Cards Against Humanity, the irreverent, hilarious and sometimes raunchy “party game for horrible people,” is getting serious about legal weed.
The socially aware maker of the popular board game is teaming up with the Marijuana Policy Project in an effort to legalize cannabis in Illinois. Cards Against Humanity donated $70,000 to the MPP this week and will continue to fundraise for the campaign until legislation is passed.
A bill is currently pending before Illinois lawmakers and is anticipated to come up for a vote in 2018.
Earlier this year, Cards Against Humanity released the Weed Pack, featuring 30 cards and is for sale at CardsAgainstHumanity.com for $5. All proceeds from the sales of the custom cannabis cards will go to the MPP.
“We’re proud to support the Marijuana Policy Project because our current marijuana laws are failing,” said Cards Against Humanity head writer Jo Feldman. “Nationally there are more arrests for marijuana possession each year than for all violent crimes combined. The MPP has been at the forefront of changing marijuana laws for the better, in Illinois and nationwide.”
“Also, I could really go for a bean chalupa,” Feldman wryly added.
Similar Cards Against Humanity expansion packs have raised nearly $5 million for charity partners including DonorsChoose.org, the EFF, the Sunlight Foundation, the Wikimedia Foundation, Heifer International and the Chicago Design Museum.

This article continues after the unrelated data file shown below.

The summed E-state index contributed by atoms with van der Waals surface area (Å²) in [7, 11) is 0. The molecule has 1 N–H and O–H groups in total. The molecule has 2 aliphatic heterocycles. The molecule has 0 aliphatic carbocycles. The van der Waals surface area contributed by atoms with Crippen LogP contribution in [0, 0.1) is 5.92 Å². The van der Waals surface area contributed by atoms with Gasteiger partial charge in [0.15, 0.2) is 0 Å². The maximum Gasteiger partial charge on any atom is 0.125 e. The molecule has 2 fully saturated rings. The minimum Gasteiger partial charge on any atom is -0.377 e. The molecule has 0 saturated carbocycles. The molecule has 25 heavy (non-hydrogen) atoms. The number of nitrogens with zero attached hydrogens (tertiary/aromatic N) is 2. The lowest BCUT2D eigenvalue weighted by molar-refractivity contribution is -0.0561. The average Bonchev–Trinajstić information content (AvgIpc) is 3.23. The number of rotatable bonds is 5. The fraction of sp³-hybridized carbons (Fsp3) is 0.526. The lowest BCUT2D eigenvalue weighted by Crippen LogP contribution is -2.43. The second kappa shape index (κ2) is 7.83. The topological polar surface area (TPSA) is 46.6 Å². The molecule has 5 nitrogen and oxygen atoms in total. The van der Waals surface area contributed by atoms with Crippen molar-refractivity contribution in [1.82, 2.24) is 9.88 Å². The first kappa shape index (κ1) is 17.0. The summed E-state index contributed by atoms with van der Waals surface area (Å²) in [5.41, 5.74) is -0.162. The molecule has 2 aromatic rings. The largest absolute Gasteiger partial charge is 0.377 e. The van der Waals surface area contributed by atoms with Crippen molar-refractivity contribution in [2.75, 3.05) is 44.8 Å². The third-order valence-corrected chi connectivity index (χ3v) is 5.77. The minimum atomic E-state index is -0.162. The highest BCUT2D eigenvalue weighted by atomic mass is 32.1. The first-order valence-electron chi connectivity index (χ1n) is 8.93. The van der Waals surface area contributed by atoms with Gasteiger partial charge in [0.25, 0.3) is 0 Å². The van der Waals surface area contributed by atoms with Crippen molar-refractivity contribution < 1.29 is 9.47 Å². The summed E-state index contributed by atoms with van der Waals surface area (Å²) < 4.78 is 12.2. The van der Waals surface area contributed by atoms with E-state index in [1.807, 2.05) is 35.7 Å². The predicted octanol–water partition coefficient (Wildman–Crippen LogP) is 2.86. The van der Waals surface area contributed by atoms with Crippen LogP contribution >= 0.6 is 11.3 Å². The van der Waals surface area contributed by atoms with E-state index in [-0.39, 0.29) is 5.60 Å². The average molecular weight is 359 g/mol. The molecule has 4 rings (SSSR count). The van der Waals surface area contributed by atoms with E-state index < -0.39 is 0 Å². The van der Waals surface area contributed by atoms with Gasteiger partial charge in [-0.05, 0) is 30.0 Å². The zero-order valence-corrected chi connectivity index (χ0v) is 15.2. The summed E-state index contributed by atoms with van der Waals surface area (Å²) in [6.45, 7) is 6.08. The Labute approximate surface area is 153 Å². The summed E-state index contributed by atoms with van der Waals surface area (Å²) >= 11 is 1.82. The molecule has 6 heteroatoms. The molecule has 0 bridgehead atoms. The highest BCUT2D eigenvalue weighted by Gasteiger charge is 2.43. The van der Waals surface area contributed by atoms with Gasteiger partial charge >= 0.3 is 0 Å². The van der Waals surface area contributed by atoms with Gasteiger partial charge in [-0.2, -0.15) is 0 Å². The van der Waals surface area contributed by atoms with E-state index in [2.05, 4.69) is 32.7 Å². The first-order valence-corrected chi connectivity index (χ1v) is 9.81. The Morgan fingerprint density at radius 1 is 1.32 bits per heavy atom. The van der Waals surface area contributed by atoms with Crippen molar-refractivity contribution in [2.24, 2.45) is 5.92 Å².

— CardsAgainstHumanity (@CAH) August 3, 2017
“A recent poll says that 66 percent of Illinois voters support regulating marijuana like we do alcohol,” said Cards Against Humanity co-creator Max Temkin. “You’re telling me this effort is something the vast majority of people support that makes everyone happy and pays for our schools and roads, and we’re not doing it? For us, this is a common sense issue of racial justice, health justice and criminal justice. State and national politics are incredibly screwed up right now, but it gives us hope to think that we can make progress on these kind of common sense issues that everyone supports,”Temkin added.
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The MPP was the driving force behind five successful state campaigns to make adult-use legal. In Illinois, MPP spent nearly a decade and more than $1 million securing an effective medical marijuana law, which passed in 2013.
“The team behind Cards Against Humanity is doing a great service helping us fight what really is a crime against humanity: marijuana prohibition,” said Chris Lindsey, senior legislative counsel for the MPP. “The Weed Pack is a hilarious approach to the topic but doesn’t overlook the fundamental injustice in arresting adults for using something that is safer than alcohol.”